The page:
The above listing is by no means exhaustive. There are few interesting links you can check out, when it comes to modeling the Logical Layer;

One important note has been made by Christian Berg; “Think and Understand before you give ‘Advice’“. The same goes when you are trying to apply things yourself. Don’t just do it, because you can. Do it because you understand why you have to do it that way.

Feel free to comment.

Update to the FAQ-section of the OBIEE 11.1.1.7.1 – Sample Application (V406)

For those of you who are using or are interested in the OBIEE 11.1.1.7.1 – Sample Application (V406), the following might be of interest to you.

As you can see in this Comments Section, an issue was raised regarding the expiry of some Oracle Database Users. Development has updated the FAQ Section.

 

 

Searching for Doc Id 1428008.1 on MOS

If you are searching online for information about multiple Authentication Providers in Oracle BI 11g, you could find references (even on my own blog) to Doc Id; 1428008.1 on My Oracle Support (MOS). Via this note you were able to obtain following: TechNote_LDAP_Auth_DB_Groups_V3.pdf.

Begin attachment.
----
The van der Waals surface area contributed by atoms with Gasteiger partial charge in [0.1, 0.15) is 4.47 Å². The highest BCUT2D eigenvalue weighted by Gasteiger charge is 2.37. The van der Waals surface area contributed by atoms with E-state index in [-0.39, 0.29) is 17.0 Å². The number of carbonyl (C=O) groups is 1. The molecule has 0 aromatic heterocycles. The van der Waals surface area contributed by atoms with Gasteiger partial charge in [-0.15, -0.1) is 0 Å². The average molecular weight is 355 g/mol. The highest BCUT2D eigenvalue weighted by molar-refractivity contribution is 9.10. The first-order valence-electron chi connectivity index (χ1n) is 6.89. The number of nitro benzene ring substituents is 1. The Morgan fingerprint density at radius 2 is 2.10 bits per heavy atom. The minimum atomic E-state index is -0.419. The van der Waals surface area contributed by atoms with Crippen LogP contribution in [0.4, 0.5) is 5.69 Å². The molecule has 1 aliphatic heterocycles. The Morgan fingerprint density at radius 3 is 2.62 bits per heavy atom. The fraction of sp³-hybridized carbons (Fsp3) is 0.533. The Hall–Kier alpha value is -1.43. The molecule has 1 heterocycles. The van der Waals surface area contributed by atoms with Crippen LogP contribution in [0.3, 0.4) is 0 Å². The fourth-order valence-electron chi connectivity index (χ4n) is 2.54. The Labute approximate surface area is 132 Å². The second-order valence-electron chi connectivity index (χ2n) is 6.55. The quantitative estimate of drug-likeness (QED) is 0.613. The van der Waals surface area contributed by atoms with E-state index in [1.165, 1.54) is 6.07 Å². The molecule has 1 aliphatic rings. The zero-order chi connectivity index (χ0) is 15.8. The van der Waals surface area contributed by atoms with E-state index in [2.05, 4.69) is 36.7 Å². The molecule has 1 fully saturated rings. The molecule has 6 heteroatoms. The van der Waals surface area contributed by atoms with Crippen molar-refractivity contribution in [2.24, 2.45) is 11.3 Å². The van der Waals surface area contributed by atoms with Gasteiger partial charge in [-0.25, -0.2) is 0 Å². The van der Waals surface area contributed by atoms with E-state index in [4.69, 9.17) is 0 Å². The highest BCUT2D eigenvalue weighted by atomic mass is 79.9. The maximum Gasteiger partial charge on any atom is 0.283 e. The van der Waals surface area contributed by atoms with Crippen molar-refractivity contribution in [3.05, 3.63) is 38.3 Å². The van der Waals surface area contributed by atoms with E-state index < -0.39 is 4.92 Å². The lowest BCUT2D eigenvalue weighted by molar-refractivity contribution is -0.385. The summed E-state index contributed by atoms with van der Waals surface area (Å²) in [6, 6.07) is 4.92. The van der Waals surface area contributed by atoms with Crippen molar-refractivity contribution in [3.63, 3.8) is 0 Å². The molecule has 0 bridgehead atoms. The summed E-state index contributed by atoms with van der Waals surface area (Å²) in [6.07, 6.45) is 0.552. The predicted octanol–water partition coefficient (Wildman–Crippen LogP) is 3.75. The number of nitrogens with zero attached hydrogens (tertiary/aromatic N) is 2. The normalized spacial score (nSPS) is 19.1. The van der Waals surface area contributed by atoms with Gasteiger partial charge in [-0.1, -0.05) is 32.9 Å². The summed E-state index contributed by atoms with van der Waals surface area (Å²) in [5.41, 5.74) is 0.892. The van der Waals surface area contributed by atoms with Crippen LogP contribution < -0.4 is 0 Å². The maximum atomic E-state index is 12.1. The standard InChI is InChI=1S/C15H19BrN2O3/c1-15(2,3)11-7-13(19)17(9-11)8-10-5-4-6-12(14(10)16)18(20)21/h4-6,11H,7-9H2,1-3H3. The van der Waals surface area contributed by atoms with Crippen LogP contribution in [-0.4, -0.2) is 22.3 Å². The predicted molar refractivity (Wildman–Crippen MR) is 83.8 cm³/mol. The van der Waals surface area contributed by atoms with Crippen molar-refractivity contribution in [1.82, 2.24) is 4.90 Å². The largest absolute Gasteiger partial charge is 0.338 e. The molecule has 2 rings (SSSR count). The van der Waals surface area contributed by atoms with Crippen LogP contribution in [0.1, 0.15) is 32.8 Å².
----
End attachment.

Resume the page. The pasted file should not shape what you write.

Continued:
If you try to find this note now, you won’t be able to find it. It seems that the note has been closed. You should be able to find the information you are looking for here (Configuring LDAP as the Authentication Provider and Storing Groups In a Database)

 

Setup Oracle eBS 2 Oracle BI SSO

I made several blogposts in the past. That’s why it could be useful to collect these posts into one document. This document covers all the steps needed to integrate Oracle eBS (R12) and Oracle BI (11g) with each other. SSO might be a little bit confusing. In this case it’s meant that you can log into Oracle BI via Oracle eBS without having to log in again and while maintaining context.

Oracle Data Integrator 11g Cookbook – Review

Somewhere in the summer of 2010 the first 11g R1 release of Oracle Data Integrator (ODI) became GA. ODI is the leading Data Integration platform within the Oracle Product Family. It seemed like a logical step that a book on ODI 11g would be launched. The Oracle ODI Product Management team have shared their knowledge into a book called; Oracle Data Integrator 11g: Getting Started. This book presents the audience with a step-by-step tutorial. In the end the reader should be familiar, comfortable and successful with (the new features of) ODI 11g R1.